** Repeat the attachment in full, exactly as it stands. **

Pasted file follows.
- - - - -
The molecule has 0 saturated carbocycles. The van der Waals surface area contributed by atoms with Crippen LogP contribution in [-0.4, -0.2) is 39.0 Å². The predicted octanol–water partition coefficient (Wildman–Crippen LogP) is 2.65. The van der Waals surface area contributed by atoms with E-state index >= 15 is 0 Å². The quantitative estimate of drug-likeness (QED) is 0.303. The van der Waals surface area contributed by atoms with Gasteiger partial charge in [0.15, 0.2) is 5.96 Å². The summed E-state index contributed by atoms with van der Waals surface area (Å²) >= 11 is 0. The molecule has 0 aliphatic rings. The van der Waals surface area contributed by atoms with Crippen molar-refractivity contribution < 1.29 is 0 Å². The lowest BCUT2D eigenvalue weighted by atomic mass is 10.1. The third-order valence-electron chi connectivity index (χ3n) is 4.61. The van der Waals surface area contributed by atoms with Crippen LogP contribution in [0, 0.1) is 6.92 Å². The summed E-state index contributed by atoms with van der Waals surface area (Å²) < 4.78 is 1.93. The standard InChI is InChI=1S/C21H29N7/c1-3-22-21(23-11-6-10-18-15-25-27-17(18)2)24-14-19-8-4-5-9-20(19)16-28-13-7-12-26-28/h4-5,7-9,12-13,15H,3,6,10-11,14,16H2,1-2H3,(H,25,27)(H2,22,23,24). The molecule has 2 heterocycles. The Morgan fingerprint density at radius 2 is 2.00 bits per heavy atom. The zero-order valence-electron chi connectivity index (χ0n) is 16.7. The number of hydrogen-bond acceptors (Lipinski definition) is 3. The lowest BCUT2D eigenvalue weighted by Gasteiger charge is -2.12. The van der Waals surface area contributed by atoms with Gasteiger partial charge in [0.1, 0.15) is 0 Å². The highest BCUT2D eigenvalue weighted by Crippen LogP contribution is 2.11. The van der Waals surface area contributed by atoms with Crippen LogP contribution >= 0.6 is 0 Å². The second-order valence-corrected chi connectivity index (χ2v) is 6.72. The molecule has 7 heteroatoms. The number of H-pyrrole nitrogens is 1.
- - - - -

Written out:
The molecule has 0 saturated carbocycles. The van der Waals surface area contributed by atoms with Crippen LogP contribution in [-0.4, -0.2) is 39.0 Å². The predicted octanol–water partition coefficient (Wildman–Crippen LogP) is 2.65. The van der Waals surface area contributed by atoms with E-state index >= 15 is 0 Å². The quantitative estimate of drug-likeness (QED) is 0.303. The van der Waals surface area contributed by atoms with Gasteiger partial charge in [0.15, 0.2) is 5.96 Å². The summed E-state index contributed by atoms with van der Waals surface area (Å²) >= 11 is 0. The molecule has 0 aliphatic rings. The van der Waals surface area contributed by atoms with Crippen molar-refractivity contribution < 1.29 is 0 Å². The lowest BCUT2D eigenvalue weighted by atomic mass is 10.1. The third-order valence-electron chi connectivity index (χ3n) is 4.61. The van der Waals surface area contributed by atoms with Crippen LogP contribution in [0, 0.1) is 6.92 Å². The summed E-state index contributed by atoms with van der Waals surface area (Å²) < 4.78 is 1.93. The standard InChI is InChI=1S/C21H29N7/c1-3-22-21(23-11-6-10-18-15-25-27-17(18)2)24-14-19-8-4-5-9-20(19)16-28-13-7-12-26-28/h4-5,7-9,12-13,15H,3,6,10-11,14,16H2,1-2H3,(H,25,27)(H2,22,23,24). The molecule has 2 heterocycles. The Morgan fingerprint density at radius 2 is 2.00 bits per heavy atom. The zero-order valence-electron chi connectivity index (χ0n) is 16.7. The number of hydrogen-bond acceptors (Lipinski definition) is 3. The lowest BCUT2D eigenvalue weighted by Gasteiger charge is -2.12. The van der Waals surface area contributed by atoms with Gasteiger partial charge in [0.1, 0.15) is 0 Å². The highest BCUT2D eigenvalue weighted by Crippen LogP contribution is 2.11. The van der Waals surface area contributed by atoms with Crippen LogP contribution >= 0.6 is 0 Å². The second-order valence-corrected chi connectivity index (χ2v) is 6.72. The molecule has 7 heteroatoms. The number of H-pyrrole nitrogens is 1.